The Internet is the lifeblood of today’s world, coursing its way through a growing number of possessions. Without a doubt, the Internet has a number of uses, including the one that you’re using right now as you read this article. But the Internet is like a lockbox, and that lockbox requires a special type of key to open it. One that generally has a recurring cost to keep it open, and perhaps the key will only work for so long before it stops working. This key is called data access.
While data access can come in a few different ways, the method that deserves special attention is mobile data access. Mobile data is a topic that can garner plenty of attention within the technology blogosphere. Why? Because it affects all mobile technology with an Internet connection on the go. Usually it’s brought up with the intent of informing customers about new changes within data plans or perhaps what the next move from a carrier will be. But less frequently is it discussed in a broader sense–the aspect of its general importance.
Here’s the question: how important is mobile data to you?
My main impetus in bringing this question up is my recent switch to T-Mobile. While I’ve talked about switching to T-Mobile for months, possibly even years, it didn’t actually occur until just over a month ago. Why the delay? T-Mobile doesn’t have data coverage in my area. Yet, as time went on and I noticed my data usage becoming less and less, the issue became less of an issue. It carried on until the point that I decided there was no further point in waiting and I switched.
And you know what? I haven’t missed mobile data.
Okay, that’s not completely true. The first three or four days had a couple of moments when I went to check something while in the car or while shopping, and found myself unable to. After that, it was all smooth sailing. You see, I found that mobile data wasn’t nearly as important as I’d tricked myself into believing. With the prevalence of WiFi, Internet access can be found almost anywhere. Combine that with a little patience and you’re set.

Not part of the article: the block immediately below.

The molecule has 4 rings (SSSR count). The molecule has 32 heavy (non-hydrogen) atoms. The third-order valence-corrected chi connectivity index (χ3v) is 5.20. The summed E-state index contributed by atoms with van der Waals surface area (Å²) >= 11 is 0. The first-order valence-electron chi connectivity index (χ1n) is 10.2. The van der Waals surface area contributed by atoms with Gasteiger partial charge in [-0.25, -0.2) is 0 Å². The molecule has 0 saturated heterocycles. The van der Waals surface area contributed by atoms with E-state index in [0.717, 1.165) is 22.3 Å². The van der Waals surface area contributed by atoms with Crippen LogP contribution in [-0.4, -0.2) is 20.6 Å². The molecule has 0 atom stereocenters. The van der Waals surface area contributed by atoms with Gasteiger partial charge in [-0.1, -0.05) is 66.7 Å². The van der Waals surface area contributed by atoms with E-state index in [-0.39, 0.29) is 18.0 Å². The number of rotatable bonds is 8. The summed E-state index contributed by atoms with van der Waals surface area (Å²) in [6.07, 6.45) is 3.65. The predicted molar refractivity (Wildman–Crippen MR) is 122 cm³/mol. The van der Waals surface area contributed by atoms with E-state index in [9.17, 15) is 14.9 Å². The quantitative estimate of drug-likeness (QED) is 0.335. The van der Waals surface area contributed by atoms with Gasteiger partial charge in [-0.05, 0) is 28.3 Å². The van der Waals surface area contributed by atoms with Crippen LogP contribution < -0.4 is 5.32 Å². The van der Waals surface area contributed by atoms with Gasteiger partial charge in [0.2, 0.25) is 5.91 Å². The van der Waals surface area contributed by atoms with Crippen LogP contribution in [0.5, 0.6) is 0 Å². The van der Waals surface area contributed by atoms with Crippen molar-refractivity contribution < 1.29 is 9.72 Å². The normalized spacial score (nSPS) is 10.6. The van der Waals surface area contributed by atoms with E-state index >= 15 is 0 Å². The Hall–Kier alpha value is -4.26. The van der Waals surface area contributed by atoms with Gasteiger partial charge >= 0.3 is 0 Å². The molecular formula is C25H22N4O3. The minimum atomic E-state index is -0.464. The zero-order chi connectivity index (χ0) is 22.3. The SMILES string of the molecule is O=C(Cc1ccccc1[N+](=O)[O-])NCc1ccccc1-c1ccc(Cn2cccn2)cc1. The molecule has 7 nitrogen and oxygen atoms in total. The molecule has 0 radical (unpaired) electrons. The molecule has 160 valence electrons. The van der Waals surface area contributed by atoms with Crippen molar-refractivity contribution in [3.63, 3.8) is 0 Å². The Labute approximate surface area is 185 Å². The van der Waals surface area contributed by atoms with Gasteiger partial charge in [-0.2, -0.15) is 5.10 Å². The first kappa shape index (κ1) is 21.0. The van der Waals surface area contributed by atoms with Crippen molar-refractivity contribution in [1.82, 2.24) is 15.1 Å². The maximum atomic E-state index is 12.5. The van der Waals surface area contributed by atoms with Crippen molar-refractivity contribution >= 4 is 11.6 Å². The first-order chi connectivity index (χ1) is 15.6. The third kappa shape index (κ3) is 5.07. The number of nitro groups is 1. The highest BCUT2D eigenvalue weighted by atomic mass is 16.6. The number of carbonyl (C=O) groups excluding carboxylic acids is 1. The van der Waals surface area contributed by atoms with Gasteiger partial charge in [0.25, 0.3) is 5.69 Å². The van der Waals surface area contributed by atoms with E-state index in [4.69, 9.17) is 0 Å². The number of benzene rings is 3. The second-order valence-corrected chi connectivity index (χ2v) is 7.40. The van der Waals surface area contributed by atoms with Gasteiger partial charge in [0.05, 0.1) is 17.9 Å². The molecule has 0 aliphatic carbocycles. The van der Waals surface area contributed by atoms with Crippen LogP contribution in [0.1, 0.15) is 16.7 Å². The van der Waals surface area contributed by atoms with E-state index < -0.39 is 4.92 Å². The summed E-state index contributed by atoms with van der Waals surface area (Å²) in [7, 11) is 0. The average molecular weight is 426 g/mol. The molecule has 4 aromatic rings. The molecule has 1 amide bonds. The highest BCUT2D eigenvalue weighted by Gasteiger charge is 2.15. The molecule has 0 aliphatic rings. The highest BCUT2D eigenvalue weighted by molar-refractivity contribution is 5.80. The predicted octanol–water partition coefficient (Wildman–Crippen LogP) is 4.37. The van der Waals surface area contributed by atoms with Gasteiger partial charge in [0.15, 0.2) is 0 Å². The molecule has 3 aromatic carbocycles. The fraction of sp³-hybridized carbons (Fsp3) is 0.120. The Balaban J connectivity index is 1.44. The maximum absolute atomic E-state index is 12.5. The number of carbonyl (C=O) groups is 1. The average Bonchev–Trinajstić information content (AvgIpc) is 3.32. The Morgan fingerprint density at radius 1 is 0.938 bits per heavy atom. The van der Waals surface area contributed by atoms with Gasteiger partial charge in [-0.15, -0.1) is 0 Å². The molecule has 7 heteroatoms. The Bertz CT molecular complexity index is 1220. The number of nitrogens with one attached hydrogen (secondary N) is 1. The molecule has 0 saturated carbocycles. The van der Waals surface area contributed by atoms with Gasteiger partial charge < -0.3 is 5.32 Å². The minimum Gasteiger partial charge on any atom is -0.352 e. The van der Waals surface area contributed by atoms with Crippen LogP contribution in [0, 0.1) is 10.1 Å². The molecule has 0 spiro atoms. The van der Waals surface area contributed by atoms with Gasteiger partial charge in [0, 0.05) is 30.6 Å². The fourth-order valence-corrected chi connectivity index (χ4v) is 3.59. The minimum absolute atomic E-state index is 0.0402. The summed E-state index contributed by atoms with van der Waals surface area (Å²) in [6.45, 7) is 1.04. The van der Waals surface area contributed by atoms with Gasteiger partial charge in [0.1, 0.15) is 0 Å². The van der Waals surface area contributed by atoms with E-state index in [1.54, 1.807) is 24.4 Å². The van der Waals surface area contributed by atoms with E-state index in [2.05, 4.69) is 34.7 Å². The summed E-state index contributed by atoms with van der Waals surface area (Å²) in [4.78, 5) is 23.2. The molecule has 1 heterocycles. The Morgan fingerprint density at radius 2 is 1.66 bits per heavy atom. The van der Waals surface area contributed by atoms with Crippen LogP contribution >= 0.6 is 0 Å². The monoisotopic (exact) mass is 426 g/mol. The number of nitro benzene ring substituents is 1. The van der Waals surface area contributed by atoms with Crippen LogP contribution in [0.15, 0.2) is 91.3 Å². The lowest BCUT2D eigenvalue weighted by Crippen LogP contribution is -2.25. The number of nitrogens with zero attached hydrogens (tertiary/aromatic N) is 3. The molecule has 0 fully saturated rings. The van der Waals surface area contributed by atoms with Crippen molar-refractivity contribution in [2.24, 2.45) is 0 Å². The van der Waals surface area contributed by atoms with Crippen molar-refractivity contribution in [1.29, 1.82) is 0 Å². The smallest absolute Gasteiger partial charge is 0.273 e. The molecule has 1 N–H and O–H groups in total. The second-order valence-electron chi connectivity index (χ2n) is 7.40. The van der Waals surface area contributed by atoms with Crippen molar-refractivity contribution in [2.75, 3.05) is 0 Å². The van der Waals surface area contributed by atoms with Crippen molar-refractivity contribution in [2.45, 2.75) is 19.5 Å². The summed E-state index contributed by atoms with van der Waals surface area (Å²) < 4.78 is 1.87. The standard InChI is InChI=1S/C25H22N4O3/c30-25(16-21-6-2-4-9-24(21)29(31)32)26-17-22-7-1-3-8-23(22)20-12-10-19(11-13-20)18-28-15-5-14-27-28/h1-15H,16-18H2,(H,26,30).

I used to be a firm believer in mobile data. Unlimited data was one of my big must-haves when I first got into smartphones. It took me over two years to finally kick the can on unlimited data. It was after I realized that I’d only used my unlimited data on one occasion, every other time was simply average data usage. With that in mind, I switched to a shared data plan for the benefit of the family plan that I was on.
Really, shared data worked surprisingly well. The only problem was when we had a couple of overages, it caused a big ruckus of pointing fingers before we actually checked everyone’s usage. Continuing on the shared plan simply caused me to naturally tone down my data consumption. As time went on, I ended up at a data usage of about 150Mbs each month. Yes, that little. The craziest part? I didn’t even mind.
Over the years, I’ve had my frustrations with Verizon and I’ve long wanted to switch off to my own independent plan on either AT&T or T-Mobile. But with all of T-Mobile’s changes in the past year, the choice became clear that T-Mobile was the carrier for me. There was just one little snag in the plan. T-Mobile didn’t have data coverage in my area.
For a while, this kept me from switching. I didn’t think that I could live without mobile data. But in the end, I gave in and decided to give a shot with the result that I made a most miraculous discovery.
I didn’t miss mobile data.
Sure, there were a couple occasions where I could have used it, but those haven’t been replicated because they were easily solved with some simple planning ahead. Mobile data, I found, wasn’t really all too important to me.
The lack of mobile data has actually benefited me in a couple of different ways. Not only has it saved money on my bill, but it’s also helped me to plan ahead and to spend more time focusing on the world around me, rather than my phone. Without mobile data, I’m (for the most part) freed from the barrage of incoming notifications that I usually receive. Since dropping mobile data, I’ve found myself engaging in more and more conversation, rather than getting absorbed into the digital world contained within my phone. It’s been a refreshing change that I haven’t regretted.
Now I’d like to turn the question to you. How important is mobile data to you? Is it something that you can’t live without? Have you ever tried to live without it for any length of time? If you haven’t, I urge you to try it. By the end, you might even find that you like it!